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Is Work-Life Balance for Women Leaders Even Possible?

by Deneen Guss


As I am flying home from my son’s wedding in Minnesota, I thought to myself, “Wow, how did I survive a re-election campaign in June, my daughter’s wedding in September, and my son’s wedding the following May, all while working 10-12 hour days full of activities and meetings, and I’m still sane?” Or, am I? Maybe I just thrive in the world of insanity? I tell myself that someday I will find work-life balance and will slow down a bit, but continue to find myself leaning in and asking my team to undertake new and innovative programs that always come with a ton of work.

When I was a teacher, I was always the last one to leave the school because I just couldn’t leave the work site until I was ready for the next day’s lessons and my classroom was set up for the next day’s adventures. Then after ten years of teaching, I became a vice principal, then a principal, then a director, an associate superintendent, a district superintendent, then a deputy superintendent, and now have the honor and privilege to serve as the Monterey County Superintendent of Schools. I have dedicated my life and love to education and have proudly served students and families for the last 36 years.

The truth is, as a woman leader in education, we can and do take on the world and feel we can do anything we put our minds to. We model what we teach our students, and it is how we lead our teams – with strong conviction, passion, high energy, and an unwavering love for the world of education.

When my children were young, I dragged them to every work-related event I participated in: spelling bees, cheer competitions, back-to-school nights, community service activities … you name it. For the most part, my kiddos enjoyed being with me, they were my best helpers, and were usually happy to share their mommy with all the other kids. I never wanted to be the mom that left her kids in daycare for exorbitant amounts of time, or be the last mom to pick them up. Well, I’m not going to lie, there were quite a few times when I was the last mom to pick up her kids, but somehow my kids always found a way to forgive me after just a few minutes of together time.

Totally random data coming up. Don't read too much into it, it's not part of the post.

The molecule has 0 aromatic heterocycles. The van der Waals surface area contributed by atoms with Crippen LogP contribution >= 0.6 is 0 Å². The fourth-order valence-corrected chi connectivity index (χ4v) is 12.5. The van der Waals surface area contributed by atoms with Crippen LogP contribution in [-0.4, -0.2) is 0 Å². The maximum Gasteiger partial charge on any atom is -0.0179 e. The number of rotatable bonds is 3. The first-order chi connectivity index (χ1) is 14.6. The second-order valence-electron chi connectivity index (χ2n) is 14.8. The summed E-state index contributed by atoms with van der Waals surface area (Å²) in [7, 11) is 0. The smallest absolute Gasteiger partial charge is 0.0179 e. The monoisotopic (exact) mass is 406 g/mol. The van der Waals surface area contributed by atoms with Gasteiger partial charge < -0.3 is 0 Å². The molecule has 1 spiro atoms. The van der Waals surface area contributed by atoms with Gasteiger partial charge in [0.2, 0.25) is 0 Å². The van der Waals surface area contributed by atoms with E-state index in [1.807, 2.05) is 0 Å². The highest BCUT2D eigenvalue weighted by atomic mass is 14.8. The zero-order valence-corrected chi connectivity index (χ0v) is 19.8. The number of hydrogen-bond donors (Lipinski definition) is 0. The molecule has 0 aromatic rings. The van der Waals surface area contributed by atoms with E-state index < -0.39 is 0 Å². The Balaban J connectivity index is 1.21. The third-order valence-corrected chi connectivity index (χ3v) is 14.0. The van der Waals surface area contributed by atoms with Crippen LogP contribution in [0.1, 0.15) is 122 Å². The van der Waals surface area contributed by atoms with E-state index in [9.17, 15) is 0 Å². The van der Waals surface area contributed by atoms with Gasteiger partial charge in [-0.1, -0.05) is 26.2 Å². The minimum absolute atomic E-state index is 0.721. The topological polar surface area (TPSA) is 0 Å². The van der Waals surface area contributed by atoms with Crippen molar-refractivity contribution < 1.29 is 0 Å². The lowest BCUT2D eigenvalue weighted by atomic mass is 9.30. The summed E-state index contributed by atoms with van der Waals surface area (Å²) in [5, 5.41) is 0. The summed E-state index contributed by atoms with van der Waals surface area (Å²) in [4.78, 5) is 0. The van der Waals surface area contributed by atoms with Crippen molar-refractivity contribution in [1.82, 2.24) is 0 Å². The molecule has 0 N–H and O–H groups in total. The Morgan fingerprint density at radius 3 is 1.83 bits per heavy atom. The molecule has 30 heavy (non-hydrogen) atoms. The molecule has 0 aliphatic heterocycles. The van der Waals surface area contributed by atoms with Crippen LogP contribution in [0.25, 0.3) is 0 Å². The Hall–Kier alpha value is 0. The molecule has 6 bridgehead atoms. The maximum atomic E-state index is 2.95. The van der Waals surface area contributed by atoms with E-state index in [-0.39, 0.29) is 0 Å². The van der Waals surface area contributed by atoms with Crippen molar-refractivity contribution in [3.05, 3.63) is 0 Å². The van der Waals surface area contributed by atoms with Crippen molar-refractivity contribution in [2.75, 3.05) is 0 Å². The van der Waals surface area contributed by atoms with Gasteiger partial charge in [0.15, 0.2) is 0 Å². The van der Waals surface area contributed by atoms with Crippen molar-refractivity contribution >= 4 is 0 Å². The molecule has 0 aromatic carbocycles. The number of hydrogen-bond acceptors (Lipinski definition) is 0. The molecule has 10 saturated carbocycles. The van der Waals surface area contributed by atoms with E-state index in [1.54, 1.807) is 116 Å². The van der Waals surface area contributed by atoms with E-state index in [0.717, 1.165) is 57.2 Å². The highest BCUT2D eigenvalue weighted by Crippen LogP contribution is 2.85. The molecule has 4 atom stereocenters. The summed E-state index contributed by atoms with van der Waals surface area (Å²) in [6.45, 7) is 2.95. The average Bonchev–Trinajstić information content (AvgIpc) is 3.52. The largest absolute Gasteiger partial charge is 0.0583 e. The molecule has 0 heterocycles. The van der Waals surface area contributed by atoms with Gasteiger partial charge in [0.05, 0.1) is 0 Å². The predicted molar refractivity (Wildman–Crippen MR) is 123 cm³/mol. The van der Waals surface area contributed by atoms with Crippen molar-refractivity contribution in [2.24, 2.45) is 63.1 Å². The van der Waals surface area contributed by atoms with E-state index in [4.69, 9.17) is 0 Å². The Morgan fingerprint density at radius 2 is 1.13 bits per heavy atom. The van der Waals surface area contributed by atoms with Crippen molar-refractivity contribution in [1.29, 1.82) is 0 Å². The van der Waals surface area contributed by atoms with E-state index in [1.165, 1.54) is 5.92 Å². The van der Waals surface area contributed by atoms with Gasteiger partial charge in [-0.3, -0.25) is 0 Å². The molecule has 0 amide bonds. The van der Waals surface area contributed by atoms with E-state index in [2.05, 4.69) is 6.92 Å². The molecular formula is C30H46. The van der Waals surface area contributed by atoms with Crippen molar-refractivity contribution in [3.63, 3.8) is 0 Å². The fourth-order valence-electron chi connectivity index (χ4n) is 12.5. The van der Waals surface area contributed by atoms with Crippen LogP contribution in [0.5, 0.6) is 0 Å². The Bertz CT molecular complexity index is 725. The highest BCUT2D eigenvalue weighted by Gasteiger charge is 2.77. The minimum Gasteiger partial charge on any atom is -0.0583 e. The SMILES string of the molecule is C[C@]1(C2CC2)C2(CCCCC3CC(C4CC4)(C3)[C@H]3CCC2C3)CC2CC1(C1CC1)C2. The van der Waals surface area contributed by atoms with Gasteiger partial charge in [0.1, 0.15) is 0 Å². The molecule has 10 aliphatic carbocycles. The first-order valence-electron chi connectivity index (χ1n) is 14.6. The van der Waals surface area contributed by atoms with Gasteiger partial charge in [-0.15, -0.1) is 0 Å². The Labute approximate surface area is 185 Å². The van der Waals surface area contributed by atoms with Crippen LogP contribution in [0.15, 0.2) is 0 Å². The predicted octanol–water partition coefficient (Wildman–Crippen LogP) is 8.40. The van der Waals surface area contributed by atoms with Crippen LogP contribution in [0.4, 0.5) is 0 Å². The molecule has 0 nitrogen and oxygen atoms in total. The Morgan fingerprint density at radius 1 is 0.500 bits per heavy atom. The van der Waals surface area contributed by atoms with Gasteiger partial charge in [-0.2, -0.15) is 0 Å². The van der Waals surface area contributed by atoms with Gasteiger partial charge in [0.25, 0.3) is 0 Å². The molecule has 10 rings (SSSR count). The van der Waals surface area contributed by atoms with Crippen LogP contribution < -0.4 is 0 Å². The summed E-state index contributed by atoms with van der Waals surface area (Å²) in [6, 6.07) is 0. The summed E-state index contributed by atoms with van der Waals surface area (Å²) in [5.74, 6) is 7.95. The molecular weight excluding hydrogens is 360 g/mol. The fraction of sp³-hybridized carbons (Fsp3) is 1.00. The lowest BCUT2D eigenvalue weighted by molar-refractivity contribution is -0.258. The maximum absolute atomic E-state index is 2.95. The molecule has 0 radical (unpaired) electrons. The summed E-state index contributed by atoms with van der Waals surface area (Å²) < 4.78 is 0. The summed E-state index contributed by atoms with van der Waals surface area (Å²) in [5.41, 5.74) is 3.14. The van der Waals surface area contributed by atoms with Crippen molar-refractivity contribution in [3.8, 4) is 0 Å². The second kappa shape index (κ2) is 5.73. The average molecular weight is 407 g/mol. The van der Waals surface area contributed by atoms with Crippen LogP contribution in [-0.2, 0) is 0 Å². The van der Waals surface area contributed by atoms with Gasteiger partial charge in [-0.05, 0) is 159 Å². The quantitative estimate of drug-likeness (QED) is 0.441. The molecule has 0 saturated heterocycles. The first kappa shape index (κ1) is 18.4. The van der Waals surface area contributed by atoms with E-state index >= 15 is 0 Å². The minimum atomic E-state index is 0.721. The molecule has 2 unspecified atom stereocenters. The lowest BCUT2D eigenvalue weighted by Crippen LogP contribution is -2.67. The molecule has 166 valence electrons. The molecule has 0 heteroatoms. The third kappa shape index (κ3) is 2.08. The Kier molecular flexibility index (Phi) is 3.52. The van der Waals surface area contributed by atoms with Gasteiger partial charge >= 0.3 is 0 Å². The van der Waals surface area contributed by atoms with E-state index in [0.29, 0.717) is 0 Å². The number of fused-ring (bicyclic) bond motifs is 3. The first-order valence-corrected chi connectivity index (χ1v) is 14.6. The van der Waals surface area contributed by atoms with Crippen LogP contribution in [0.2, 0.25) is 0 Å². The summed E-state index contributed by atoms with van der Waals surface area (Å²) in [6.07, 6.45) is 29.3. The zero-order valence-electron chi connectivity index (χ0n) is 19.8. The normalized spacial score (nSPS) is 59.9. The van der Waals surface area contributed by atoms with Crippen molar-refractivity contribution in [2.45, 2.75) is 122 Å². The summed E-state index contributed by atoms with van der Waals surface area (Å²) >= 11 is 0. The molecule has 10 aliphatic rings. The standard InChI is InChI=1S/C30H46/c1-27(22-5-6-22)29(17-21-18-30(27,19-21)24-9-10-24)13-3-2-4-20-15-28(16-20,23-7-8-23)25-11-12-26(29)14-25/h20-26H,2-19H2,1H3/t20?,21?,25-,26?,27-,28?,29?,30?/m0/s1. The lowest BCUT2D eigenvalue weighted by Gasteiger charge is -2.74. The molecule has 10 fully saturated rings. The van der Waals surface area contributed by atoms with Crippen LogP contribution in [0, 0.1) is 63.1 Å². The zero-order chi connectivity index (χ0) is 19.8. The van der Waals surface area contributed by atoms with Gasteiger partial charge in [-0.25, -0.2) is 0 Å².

I always worried that I wouldn’t be able to be the best administrator and the best mother, because both jobs are demanding of our time and energy, and can be exhausting and exciting all at the same time. I also thought that as my kids grew older they would need me less and that the job would get easier. Of course, over time, I learned that no matter how old your children are, they still need you, and the job, probably because of the administrator over-achiever type people we are, never gets easier, because there are always new challenges coming our way. I also believe that moms are the best administrators because we know how to juggle many things at the same time, are flexible, patient, and most of all full of love for ALL kids, so we are always willing to go that extra mile, even during the hardest of times, like a two-year global pandemic. Moms and women administrators are truly superheroes: always willing to put on our superhero capes, so we can save the day!

As for work-life balance, with the insanity of a job with a million demands for my time, I’m not sure that I ever have or will achieve it. However, I am certain that somehow, magically, I must have achieved the goal of being the best mom ever and a darn good administrator, because my son crowned me “The Queen of Moms” with a paper crown that he made when he was ten years old. Still today, both of my adult children tell me that they never felt neglected or second to my job, because they knew I had an important job and others were counting on me. They seemed to learn through participation in my job, my community service work, and my insane and usually chaotic days, that if you love what you do, and you work hard at it, you can positively affect the lives of others and nothing is more rewarding than making a positive impact on the lives of others. Both of my children have grown up to be hard workers who are healthy, happy, and financially independent adults who are thriving. They work hard in industries that positively impact the world, and they continue to make me proud each and every day!

In conclusion, as a woman leader and a mom, we should not feel guilty about committing so much time and energy to our work, because our kiddos are watching us model a strong work ethic with a caring heart, and there is nothing more important for our kids to learn than that!


Deneen Guss, Ed.D., is Monterey County Superintendent of Schools.



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